As I browsed the available screenshots, I was left with an instant feeling that this was definitely made of a higher professional grade than those plastic toys I had abandoned. Then I read the product description: "Have you ever wondered what life would be like if you could have a reliable, accurate, solid pitch and roll control simulation yoke? With YOKO, you have a double pitch axis that travels much further than any other product on the market. That means that you have a bigger range of control when you are taking-off, turning, and landing. As a result, your flights become more precise, more professional, and more real. It is that simple. Get your YOKO, fly, enjoy…and precision for all."
Well then. This all sounds right up my alley.
But wait. let's just back up just a tad. How reliable is this Yoko going to be? Because this is clearly going to be quite an investment. One that I fully intend to get years of enjoyment and use out of and coming from someone who has destructed many devices over the years, destructible is practically my middle name. So I read on: "The VirtualFly YOKO is made for long lasting performance. Its interior potenciometer mechanism box receives your push and turn forces and slides forward and backwards on a horizontal metal guide bar attached to the external case. Both the pitch and roll forces become more and more resistant giving the user a continuous hardness feeling when reaching its tops. This feature is based on four different elastic stripes that recovers its neutral position on a smooth and natural movement. There are also several rubber protectors at the end of both pitch and roll axis's, resulting in a simple solution that avoids transferring vibrations to the potenciometers and helps for a longer product life."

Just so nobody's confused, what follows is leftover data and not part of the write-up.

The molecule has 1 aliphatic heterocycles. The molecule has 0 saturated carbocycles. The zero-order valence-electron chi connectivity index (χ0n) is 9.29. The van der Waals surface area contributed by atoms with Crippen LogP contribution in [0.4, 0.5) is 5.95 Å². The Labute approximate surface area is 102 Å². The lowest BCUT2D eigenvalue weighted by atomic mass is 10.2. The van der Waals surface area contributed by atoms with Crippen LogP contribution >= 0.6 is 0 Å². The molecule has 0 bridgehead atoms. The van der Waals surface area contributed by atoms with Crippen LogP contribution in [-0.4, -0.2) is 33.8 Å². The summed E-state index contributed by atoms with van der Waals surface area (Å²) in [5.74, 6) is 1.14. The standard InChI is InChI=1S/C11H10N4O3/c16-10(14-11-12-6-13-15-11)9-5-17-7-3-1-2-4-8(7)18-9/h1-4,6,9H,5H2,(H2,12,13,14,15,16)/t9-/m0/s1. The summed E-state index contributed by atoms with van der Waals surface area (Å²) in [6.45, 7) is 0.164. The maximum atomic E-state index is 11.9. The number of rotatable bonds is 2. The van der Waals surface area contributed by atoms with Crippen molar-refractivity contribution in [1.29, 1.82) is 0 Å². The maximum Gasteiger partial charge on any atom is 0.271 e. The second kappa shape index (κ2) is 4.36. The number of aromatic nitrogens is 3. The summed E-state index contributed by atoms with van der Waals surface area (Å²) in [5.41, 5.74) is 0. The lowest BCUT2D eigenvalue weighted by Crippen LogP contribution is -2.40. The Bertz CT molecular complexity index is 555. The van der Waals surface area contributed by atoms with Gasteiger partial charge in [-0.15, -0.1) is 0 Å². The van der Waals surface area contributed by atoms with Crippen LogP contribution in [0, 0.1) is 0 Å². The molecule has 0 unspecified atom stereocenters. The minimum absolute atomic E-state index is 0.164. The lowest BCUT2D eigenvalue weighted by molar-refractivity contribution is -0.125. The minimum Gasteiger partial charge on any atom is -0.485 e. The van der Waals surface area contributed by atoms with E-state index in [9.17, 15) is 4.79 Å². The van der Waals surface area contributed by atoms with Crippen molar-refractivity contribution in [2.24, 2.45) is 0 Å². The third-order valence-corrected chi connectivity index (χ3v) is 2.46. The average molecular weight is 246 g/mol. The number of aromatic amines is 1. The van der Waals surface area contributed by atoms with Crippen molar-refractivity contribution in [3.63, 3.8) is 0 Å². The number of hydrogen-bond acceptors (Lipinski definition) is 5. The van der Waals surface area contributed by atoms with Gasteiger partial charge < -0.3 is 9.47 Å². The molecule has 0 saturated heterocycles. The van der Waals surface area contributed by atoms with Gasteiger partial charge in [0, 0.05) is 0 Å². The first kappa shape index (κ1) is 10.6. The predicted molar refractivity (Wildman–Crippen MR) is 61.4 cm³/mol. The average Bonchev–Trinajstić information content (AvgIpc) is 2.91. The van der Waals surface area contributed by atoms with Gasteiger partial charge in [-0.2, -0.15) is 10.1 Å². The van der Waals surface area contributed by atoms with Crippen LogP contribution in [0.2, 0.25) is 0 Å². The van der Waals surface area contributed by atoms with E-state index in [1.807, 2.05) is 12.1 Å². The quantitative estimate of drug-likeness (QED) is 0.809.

Then, seeing that the Yoko was made up of an entirely metal construct (much like my Thrustmaster Warthog) I just couldn't pass up this opportunity to try it. But how about the price? You see, the issue in the beginning with the Thrustmaster Warthog among many flight simulation enthusiasts was it's price. Far above the usual price range from Sairek and CH Products that set the tone for the consumer community. The latter of which is better in quality but still constructed of plastic. It was not till a few people broke down and took the plunge on the Warthog did they realize just how good it truly was. At some point, $500 was not so bad and the popularity with the product skyrocketed. So for me to find what finally appeared to be the perfect flight simulation yoke to match the Warthog in quality was a life saver. But the $1,300 price tag was a bit off putting. Nevertheless, Emilio, the representative from VirtualFly was willing to send over a set to capture my impression. A few days after their arrival, I was notified the price had dropped below the $1,000 price level to about $920. Still far above the price range of Thrustmaster. But as they say, you get what you pay for. And I love this hobby enough to take the plunge if a product will deliver on it's promises. This is exactly what we are about to find out today. But first, if you have never heard of VirtualFly, here is a little background on the company before we continue.